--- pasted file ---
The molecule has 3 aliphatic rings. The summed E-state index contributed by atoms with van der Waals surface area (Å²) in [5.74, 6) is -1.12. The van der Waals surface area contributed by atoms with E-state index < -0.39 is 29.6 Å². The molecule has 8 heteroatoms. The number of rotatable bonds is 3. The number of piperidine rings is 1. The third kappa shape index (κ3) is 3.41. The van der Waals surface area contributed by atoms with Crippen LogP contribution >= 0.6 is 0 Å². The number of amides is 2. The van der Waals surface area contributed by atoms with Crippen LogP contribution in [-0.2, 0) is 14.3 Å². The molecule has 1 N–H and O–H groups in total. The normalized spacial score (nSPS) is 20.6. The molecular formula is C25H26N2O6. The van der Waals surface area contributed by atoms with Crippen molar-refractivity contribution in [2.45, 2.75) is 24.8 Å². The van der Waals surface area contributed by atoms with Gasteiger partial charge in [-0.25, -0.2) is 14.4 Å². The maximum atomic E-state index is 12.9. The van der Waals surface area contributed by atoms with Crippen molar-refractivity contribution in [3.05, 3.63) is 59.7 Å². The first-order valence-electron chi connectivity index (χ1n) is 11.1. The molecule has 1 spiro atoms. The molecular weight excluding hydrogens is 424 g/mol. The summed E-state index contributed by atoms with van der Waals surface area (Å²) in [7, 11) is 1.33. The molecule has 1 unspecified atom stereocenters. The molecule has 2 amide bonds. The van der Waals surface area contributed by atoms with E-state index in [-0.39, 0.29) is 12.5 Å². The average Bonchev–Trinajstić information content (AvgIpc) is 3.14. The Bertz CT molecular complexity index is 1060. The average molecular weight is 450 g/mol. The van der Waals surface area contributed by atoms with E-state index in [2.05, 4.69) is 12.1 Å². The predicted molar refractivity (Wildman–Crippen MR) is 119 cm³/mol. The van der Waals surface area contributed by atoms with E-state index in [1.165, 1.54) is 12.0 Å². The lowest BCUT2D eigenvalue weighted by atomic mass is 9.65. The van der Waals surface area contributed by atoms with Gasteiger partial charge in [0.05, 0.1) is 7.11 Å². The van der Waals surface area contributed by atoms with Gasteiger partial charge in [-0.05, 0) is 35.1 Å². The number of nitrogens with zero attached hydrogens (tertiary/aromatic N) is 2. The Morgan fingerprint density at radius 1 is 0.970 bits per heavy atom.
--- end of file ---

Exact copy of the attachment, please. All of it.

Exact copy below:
The molecule has 3 aliphatic rings. The summed E-state index contributed by atoms with van der Waals surface area (Å²) in [5.74, 6) is -1.12. The van der Waals surface area contributed by atoms with E-state index < -0.39 is 29.6 Å². The molecule has 8 heteroatoms. The number of rotatable bonds is 3. The number of piperidine rings is 1. The third kappa shape index (κ3) is 3.41. The van der Waals surface area contributed by atoms with Crippen LogP contribution >= 0.6 is 0 Å². The number of amides is 2. The van der Waals surface area contributed by atoms with Crippen LogP contribution in [-0.2, 0) is 14.3 Å². The molecule has 1 N–H and O–H groups in total. The normalized spacial score (nSPS) is 20.6. The molecular formula is C25H26N2O6. The van der Waals surface area contributed by atoms with Crippen molar-refractivity contribution in [2.45, 2.75) is 24.8 Å². The van der Waals surface area contributed by atoms with Gasteiger partial charge in [-0.25, -0.2) is 14.4 Å². The maximum atomic E-state index is 12.9. The van der Waals surface area contributed by atoms with Crippen molar-refractivity contribution in [3.05, 3.63) is 59.7 Å². The first-order valence-electron chi connectivity index (χ1n) is 11.1. The molecule has 1 spiro atoms. The molecular weight excluding hydrogens is 424 g/mol. The summed E-state index contributed by atoms with van der Waals surface area (Å²) in [7, 11) is 1.33. The molecule has 1 unspecified atom stereocenters. The molecule has 2 amide bonds. The van der Waals surface area contributed by atoms with E-state index in [-0.39, 0.29) is 12.5 Å². The average Bonchev–Trinajstić information content (AvgIpc) is 3.14. The Bertz CT molecular complexity index is 1060. The average molecular weight is 450 g/mol. The van der Waals surface area contributed by atoms with E-state index in [2.05, 4.69) is 12.1 Å². The predicted molar refractivity (Wildman–Crippen MR) is 119 cm³/mol. The van der Waals surface area contributed by atoms with E-state index in [1.165, 1.54) is 12.0 Å². The lowest BCUT2D eigenvalue weighted by atomic mass is 9.65. The van der Waals surface area contributed by atoms with Gasteiger partial charge in [0.05, 0.1) is 7.11 Å². The van der Waals surface area contributed by atoms with Gasteiger partial charge in [-0.05, 0) is 35.1 Å². The number of nitrogens with zero attached hydrogens (tertiary/aromatic N) is 2. The Morgan fingerprint density at radius 1 is 0.970 bits per heavy atom.